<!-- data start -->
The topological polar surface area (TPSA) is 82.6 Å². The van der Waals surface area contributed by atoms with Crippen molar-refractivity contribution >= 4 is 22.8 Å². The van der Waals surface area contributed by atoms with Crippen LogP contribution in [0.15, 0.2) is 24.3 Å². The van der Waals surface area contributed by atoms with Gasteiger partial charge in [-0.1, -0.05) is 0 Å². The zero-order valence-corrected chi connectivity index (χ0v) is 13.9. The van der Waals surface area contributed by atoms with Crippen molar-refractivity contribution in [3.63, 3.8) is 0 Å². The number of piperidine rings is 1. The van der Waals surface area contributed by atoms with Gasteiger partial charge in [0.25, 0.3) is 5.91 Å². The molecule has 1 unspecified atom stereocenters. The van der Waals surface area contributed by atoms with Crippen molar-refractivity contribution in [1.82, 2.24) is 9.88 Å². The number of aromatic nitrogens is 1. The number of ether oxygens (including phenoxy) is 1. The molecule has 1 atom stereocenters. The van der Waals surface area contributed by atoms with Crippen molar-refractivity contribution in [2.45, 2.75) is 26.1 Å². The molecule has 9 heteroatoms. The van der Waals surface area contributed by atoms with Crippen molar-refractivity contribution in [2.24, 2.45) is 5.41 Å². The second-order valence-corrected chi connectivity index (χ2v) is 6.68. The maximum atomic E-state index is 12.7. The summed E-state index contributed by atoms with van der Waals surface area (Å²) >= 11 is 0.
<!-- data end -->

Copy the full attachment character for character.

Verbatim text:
The topological polar surface area (TPSA) is 82.6 Å². The van der Waals surface area contributed by atoms with Crippen molar-refractivity contribution >= 4 is 22.8 Å². The van der Waals surface area contributed by atoms with Crippen LogP contribution in [0.15, 0.2) is 24.3 Å². The van der Waals surface area contributed by atoms with Gasteiger partial charge in [-0.1, -0.05) is 0 Å². The zero-order valence-corrected chi connectivity index (χ0v) is 13.9. The van der Waals surface area contributed by atoms with Crippen molar-refractivity contribution in [3.63, 3.8) is 0 Å². The number of piperidine rings is 1. The van der Waals surface area contributed by atoms with Gasteiger partial charge in [0.25, 0.3) is 5.91 Å². The molecule has 1 unspecified atom stereocenters. The van der Waals surface area contributed by atoms with Crippen molar-refractivity contribution in [1.82, 2.24) is 9.88 Å². The number of aromatic nitrogens is 1. The number of ether oxygens (including phenoxy) is 1. The molecule has 1 atom stereocenters. The van der Waals surface area contributed by atoms with Crippen molar-refractivity contribution in [2.45, 2.75) is 26.1 Å². The molecule has 9 heteroatoms. The van der Waals surface area contributed by atoms with Crippen molar-refractivity contribution in [2.24, 2.45) is 5.41 Å². The second-order valence-corrected chi connectivity index (χ2v) is 6.68. The maximum atomic E-state index is 12.7. The summed E-state index contributed by atoms with van der Waals surface area (Å²) >= 11 is 0.